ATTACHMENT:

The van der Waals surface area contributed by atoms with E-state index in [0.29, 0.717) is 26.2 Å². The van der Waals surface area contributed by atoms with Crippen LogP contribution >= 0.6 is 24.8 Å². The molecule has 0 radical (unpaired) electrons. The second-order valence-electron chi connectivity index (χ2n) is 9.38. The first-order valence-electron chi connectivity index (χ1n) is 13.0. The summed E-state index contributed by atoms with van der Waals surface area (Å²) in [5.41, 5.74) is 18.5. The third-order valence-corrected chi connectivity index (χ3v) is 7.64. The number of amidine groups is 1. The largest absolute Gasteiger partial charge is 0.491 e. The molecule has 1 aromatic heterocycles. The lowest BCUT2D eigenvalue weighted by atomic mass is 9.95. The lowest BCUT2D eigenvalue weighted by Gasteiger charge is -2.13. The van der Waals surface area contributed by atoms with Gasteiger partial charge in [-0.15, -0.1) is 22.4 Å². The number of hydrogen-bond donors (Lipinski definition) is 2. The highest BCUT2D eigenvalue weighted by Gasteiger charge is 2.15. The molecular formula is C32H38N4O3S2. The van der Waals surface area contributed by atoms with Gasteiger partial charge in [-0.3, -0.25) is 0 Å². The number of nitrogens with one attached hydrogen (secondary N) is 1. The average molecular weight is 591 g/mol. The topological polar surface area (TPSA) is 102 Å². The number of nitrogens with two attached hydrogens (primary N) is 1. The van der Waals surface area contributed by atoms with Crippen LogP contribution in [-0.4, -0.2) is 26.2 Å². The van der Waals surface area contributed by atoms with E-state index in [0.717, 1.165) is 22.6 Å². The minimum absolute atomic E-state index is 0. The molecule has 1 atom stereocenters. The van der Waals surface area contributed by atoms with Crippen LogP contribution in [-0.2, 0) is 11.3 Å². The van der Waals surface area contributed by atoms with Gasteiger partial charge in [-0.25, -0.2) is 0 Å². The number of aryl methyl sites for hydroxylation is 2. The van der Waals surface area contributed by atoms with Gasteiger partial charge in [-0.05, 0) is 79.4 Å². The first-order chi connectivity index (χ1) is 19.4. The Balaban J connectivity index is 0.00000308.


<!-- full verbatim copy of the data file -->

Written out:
The van der Waals surface area contributed by atoms with E-state index in [0.29, 0.717) is 26.2 Å². The van der Waals surface area contributed by atoms with Crippen LogP contribution >= 0.6 is 24.8 Å². The molecule has 0 radical (unpaired) electrons. The second-order valence-electron chi connectivity index (χ2n) is 9.38. The first-order valence-electron chi connectivity index (χ1n) is 13.0. The summed E-state index contributed by atoms with van der Waals surface area (Å²) in [5.41, 5.74) is 18.5. The third-order valence-corrected chi connectivity index (χ3v) is 7.64. The number of amidine groups is 1. The largest absolute Gasteiger partial charge is 0.491 e. The molecule has 1 aromatic heterocycles. The lowest BCUT2D eigenvalue weighted by atomic mass is 9.95. The lowest BCUT2D eigenvalue weighted by Gasteiger charge is -2.13. The van der Waals surface area contributed by atoms with Gasteiger partial charge in [-0.15, -0.1) is 22.4 Å². The number of hydrogen-bond donors (Lipinski definition) is 2. The highest BCUT2D eigenvalue weighted by Gasteiger charge is 2.15. The molecular formula is C32H38N4O3S2. The van der Waals surface area contributed by atoms with Gasteiger partial charge in [-0.3, -0.25) is 0 Å². The number of nitrogens with one attached hydrogen (secondary N) is 1. The average molecular weight is 591 g/mol. The topological polar surface area (TPSA) is 102 Å². The number of nitrogens with two attached hydrogens (primary N) is 1. The van der Waals surface area contributed by atoms with Crippen LogP contribution in [-0.4, -0.2) is 26.2 Å². The van der Waals surface area contributed by atoms with E-state index in [0.717, 1.165) is 22.6 Å². The minimum absolute atomic E-state index is 0. The molecule has 1 atom stereocenters. The van der Waals surface area contributed by atoms with Crippen LogP contribution in [-0.2, 0) is 11.3 Å². The van der Waals surface area contributed by atoms with Gasteiger partial charge in [-0.25, -0.2) is 0 Å². The number of aryl methyl sites for hydroxylation is 2. The van der Waals surface area contributed by atoms with Gasteiger partial charge in [-0.05, 0) is 79.4 Å². The first-order chi connectivity index (χ1) is 19.4. The Balaban J connectivity index is 0.00000308.